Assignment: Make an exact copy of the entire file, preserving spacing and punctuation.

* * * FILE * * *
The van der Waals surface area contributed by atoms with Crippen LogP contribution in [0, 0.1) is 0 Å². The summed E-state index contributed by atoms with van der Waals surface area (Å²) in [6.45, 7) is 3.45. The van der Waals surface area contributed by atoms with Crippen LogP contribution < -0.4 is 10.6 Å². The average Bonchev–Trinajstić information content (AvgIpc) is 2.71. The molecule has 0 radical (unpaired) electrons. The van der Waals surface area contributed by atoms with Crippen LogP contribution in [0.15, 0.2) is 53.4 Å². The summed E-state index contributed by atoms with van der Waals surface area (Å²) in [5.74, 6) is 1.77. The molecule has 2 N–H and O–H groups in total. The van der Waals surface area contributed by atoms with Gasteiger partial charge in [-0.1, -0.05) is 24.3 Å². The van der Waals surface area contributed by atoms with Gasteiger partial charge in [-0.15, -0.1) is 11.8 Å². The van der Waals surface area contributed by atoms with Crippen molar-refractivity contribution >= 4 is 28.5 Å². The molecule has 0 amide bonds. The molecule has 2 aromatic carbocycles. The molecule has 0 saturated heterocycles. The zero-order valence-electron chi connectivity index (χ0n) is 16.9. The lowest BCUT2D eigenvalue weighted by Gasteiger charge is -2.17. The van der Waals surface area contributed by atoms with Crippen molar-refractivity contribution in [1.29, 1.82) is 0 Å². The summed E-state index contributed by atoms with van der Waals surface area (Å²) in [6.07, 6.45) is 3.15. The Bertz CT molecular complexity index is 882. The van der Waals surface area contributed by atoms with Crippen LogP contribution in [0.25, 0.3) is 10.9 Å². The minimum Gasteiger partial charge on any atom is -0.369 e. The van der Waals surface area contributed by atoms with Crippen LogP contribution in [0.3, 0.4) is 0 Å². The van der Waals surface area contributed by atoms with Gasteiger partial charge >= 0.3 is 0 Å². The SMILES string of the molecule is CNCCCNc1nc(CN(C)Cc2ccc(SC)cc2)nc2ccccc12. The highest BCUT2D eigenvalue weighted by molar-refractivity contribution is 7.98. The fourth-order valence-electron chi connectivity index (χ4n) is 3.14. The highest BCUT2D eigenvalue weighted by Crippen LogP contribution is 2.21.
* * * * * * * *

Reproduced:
The van der Waals surface area contributed by atoms with Crippen LogP contribution in [0, 0.1) is 0 Å². The summed E-state index contributed by atoms with van der Waals surface area (Å²) in [6.45, 7) is 3.45. The van der Waals surface area contributed by atoms with Crippen LogP contribution < -0.4 is 10.6 Å². The average Bonchev–Trinajstić information content (AvgIpc) is 2.71. The molecule has 0 radical (unpaired) electrons. The van der Waals surface area contributed by atoms with Crippen LogP contribution in [0.15, 0.2) is 53.4 Å². The summed E-state index contributed by atoms with van der Waals surface area (Å²) in [5.74, 6) is 1.77. The molecule has 2 N–H and O–H groups in total. The van der Waals surface area contributed by atoms with Gasteiger partial charge in [-0.1, -0.05) is 24.3 Å². The van der Waals surface area contributed by atoms with Gasteiger partial charge in [-0.15, -0.1) is 11.8 Å². The van der Waals surface area contributed by atoms with Crippen molar-refractivity contribution >= 4 is 28.5 Å². The molecule has 0 amide bonds. The molecule has 2 aromatic carbocycles. The molecule has 0 saturated heterocycles. The zero-order valence-electron chi connectivity index (χ0n) is 16.9. The lowest BCUT2D eigenvalue weighted by Gasteiger charge is -2.17. The van der Waals surface area contributed by atoms with Crippen molar-refractivity contribution in [1.29, 1.82) is 0 Å². The summed E-state index contributed by atoms with van der Waals surface area (Å²) in [6.07, 6.45) is 3.15. The Bertz CT molecular complexity index is 882. The van der Waals surface area contributed by atoms with Crippen LogP contribution in [0.25, 0.3) is 10.9 Å². The minimum Gasteiger partial charge on any atom is -0.369 e. The van der Waals surface area contributed by atoms with Crippen LogP contribution in [0.3, 0.4) is 0 Å². The van der Waals surface area contributed by atoms with Gasteiger partial charge >= 0.3 is 0 Å². The SMILES string of the molecule is CNCCCNc1nc(CN(C)Cc2ccc(SC)cc2)nc2ccccc12. The highest BCUT2D eigenvalue weighted by molar-refractivity contribution is 7.98. The fourth-order valence-electron chi connectivity index (χ4n) is 3.14. The highest BCUT2D eigenvalue weighted by Crippen LogP contribution is 2.21.